That's the magic of Lithe.
Fitness buff Lauren Boggi introduced her Lithe Method five years ago, and the locally grown exercise style is becoming a bona fide fitness phenom. Some of the city's smartest women swear it's the secret to their shapely, but not skinny, yet fiercely toned bods.
Well-known local lithers include CBS3 news anchor Lesley Van Arsdall, a new mom, as well as Beka Rendell, special-events planner and daughter-in-law of former Pennsylvania Gov. Ed Rendell (yes, she is preggers).
Lithe is so popular in certain Philadelphia circles it's not just an adjective anymore. It's accepted as a noun - as in lither - and a verb - as in, I'm getting ready to lithe.
Allison Lubert, owner of Philly's Sweet Freedom vegan bakery, lithes on the regular as does Christine Speer Lejeune, deputy editor of Philadelphia Magazine. Kate Egan, owner of Center City jewelry store Egan Day, says the Lithe Method is responsible for her boo-tay.
"It's a little bit like a cult," said Kelly Boyd, owner of Center City public relations firm KB Consulting, who says lithing keeps her perennially bathing-suit ready. "It's like a girls' club full of fit and healthy women."
Boggi, 34, a tiny-waisted mother of a 6-month-old, got her start in the fitness world as a Pilates instructor. The former cheerleader added some cheer and dance moves to her routine and the Lithe Method was born. Yes, the Lithe Method and Pilates are related, Boggi says, but are more distant cousins than direct descendants.
"I like to think of it as one part cardio, one part cheerleading, one part sculpting," she said.
At the moment, Boggi offers 38 kinds of Lithe Method classes, such as "Fab-u-legs," which tones thighs, and "Arm-istice," which promises to eviscerate bat wings.
Classes last about an hour, and getting through them requires mastering Boggi's breathing technique - a deep inhale through the nose followed by a sharp exhale through pursed lips.
The movements are low-impact and challenging. Hard-bodied instructors lead lithers through weights, rounds of squats against a ballet bar, and a series of jumps that require holding on to rubbery resistance bands that hang from the ceiling.
Where's the clock? How much longer?
Pain aside, the Lithe Method works because it strengthens the region between the nipples and the knees, commonly referred to as the core. A strong core helps us stand up taller, run faster, and look great in, and out, of our clothing.
"Lithing helped me build my strength," said Kate Spiller, 27, who started lithing last year to cross-train for the Philadelphia Marathon. "I can see a difference in my curves."
Next stop for Boggi is lifestyle. That, of course, includes a website, www.lithemethod.com, and a blog.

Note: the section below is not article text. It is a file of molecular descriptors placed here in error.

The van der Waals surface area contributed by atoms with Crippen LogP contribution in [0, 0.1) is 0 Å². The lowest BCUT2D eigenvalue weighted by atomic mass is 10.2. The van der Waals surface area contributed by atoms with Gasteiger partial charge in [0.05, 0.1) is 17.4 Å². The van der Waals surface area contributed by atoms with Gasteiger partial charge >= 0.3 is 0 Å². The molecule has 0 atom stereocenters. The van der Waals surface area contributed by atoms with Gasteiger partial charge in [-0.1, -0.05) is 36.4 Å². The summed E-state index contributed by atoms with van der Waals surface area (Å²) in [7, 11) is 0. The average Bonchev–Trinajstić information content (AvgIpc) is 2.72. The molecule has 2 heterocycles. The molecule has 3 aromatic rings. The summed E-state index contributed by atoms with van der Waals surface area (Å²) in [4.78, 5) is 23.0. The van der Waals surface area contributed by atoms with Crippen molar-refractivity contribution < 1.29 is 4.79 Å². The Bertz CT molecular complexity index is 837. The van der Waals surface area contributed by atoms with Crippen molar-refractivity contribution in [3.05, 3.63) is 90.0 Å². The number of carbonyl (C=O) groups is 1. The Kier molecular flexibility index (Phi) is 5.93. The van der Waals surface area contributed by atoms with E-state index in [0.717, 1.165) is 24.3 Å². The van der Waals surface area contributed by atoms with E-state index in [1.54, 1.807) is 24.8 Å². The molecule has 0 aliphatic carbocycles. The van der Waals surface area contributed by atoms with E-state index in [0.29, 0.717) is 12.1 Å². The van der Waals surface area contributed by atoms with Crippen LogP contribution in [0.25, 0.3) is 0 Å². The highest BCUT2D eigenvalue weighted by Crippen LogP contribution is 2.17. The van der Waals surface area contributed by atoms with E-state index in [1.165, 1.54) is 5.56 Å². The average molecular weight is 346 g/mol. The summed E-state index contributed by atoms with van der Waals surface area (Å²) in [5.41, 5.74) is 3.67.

And food. Boggi teamed in April with local chefs Lauren Hooks and James Flail to introduce Lithe foods, a collection of smoothies, salads, and low-carb foods designed to keep folks lean.
In June, Boggi introduced a line of workout-to-cocktail-hour gear called Lithe Wear. Local women's-wear designer Bela Shehu is behind these sleek moisture-wicking tops and yoga pants with ruching. There is also a pair of $90 leather leggings.
Boggi sells water bottles and lunch totes, too, in ocean blue, her favorite color. And twice a year, lithers can take a trip with fellow enthusiasts: The Lithe Escape is a well-being jaunt taking 12 to 15 lithers to a tropical island paradise to relax and lithe.
The Lithe experience pulled in a little more than $1.5 million in sales last year, Boggi says. This year, look for more Lithe expansion. In March, Boggi will open a new studio on the Main Line in Haverford Square.
The Lithe Method New York is scheduled to open in late spring, and Boggi is working on a deal in Los Angeles.
"It's all grown so organically," Boggi said. "I'm not pushing it on people. They just want more. It's become a way of life."
The first time Boggi heard the word lithe she was 10 and watching The Nutcracker. A man sitting next to her described the dancers as "lithe."
Boggi went home to Vineland and looked it up.
"I fell in love with the word," said Boggi, who stands 4 feet, 10 inches tall. "I knew then that I would make being lithe my life's goal. Look at me: I'm short, I'm not skinny, and I'm definitely curvy."
So Boggi became captain of the cheerleading squad at Vineland High School. She went on to cheer at the University of South Carolina, but in her sophomore year she tore her rotator cuff. She began doing Pilates as a way to rehab it.
After college, Boggi moved to New York, where she got small parts acting in As the World Turns and Guiding Light. She started teaching Pilates to make ends meet, but something was missing.
"I didn't have that hot, tight cheerleader body I once had," she said. She wanted it back.
She began adding weights, push-ups, and sit-ups to her routines. Then, fed up with acting, she moved back to Philadelphia and invested $20,000 in a Northern Liberties studio she named Lithe Pilates.
Then she started adding lunges and weights, and changed the name to Lithe Evolved Studio. Next came the bars and hanging cardio bands. Finally, she settled on the Lithe Method as a name.
"It was so far from Pilates, I just couldn't call it that anymore," Boggi said.
Back then Boggi had just 25 regulars. Today, with her three locations (one is in Rittenhouse Square), she has more than 1,000 clients. Her 22 Lithe teachers all have perfectly lithe bodies, naturally.
And while Philadelphia still may not be one of America's healthiest cities, its change in attitude toward fitness has helped her grow.
"Philly is one of the toughest cities to introduce something new in," Boggi said. "But this method is all Philly. Lithe straight out of Philly."
Contact writer Elizabeth Wellington at 215-854-2704, firstname.lastname@example.org, or follow on Twitter @ewellingtonphl.